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What makes a STEM lesson great?

Tuesday, 16 October 2018 10:09

STEM education was created so students would be prepared for the 21st-centuryworkforce—and even for jobs that don't yet exist.

With advancements in technology happening at a time-warp rate of speed, STEM curricula and lessons need features that apply current technology to how all students—including elementary, middle and junior high school—are already learning in science, engineering and math.


So how should STEM lessons be structured to create the best real-world outcomes? Here's a quick checklist to consider for great K-8 STEM learning:

  • STEM activities are hands-on and tangible.
  • The Engineering Design Process (EDP) is instituted in the STEM curriculum.
  • Teamwork and collaboration are woven through all aspects of STEM learning.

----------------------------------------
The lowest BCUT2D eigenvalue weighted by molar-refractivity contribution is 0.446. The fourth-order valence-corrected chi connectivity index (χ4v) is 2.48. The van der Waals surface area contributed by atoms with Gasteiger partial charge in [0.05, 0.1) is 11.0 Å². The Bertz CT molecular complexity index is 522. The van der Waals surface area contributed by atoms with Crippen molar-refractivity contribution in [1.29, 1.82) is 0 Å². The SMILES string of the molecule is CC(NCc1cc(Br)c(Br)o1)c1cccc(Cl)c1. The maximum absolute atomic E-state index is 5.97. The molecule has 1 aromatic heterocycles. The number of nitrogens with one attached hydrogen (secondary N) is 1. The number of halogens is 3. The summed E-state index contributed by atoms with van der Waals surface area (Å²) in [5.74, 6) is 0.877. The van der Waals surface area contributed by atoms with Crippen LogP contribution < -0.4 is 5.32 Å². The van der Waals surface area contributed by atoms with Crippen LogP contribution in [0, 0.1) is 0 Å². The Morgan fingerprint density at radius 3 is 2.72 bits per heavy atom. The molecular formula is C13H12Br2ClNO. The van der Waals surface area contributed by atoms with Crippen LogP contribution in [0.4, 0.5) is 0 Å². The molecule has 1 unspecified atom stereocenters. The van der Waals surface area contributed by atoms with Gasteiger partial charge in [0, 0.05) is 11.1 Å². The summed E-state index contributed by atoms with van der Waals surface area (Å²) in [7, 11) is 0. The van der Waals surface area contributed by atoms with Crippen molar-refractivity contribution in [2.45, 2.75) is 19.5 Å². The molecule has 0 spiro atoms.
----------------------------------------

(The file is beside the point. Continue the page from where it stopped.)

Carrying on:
• Real-world problems, issues or matters are part of the STEM learning process—and solutions may or may not be found. There may be several answers to the task at hand and failure is acceptable. Discussion and hypothesis opportunities are ever-present.

Whether you're seeking STEM curricula or creating it, the aforementioned should be criteria you adhere to make STEM GR8!

Courtesy of Jeff Golner, President/CEO of STEM Sports®. STEM Sports® provides curriculum for elementary and middle school-aged students that combines STEM education with a variety of sports.

Photos courtesy of STEM Sports.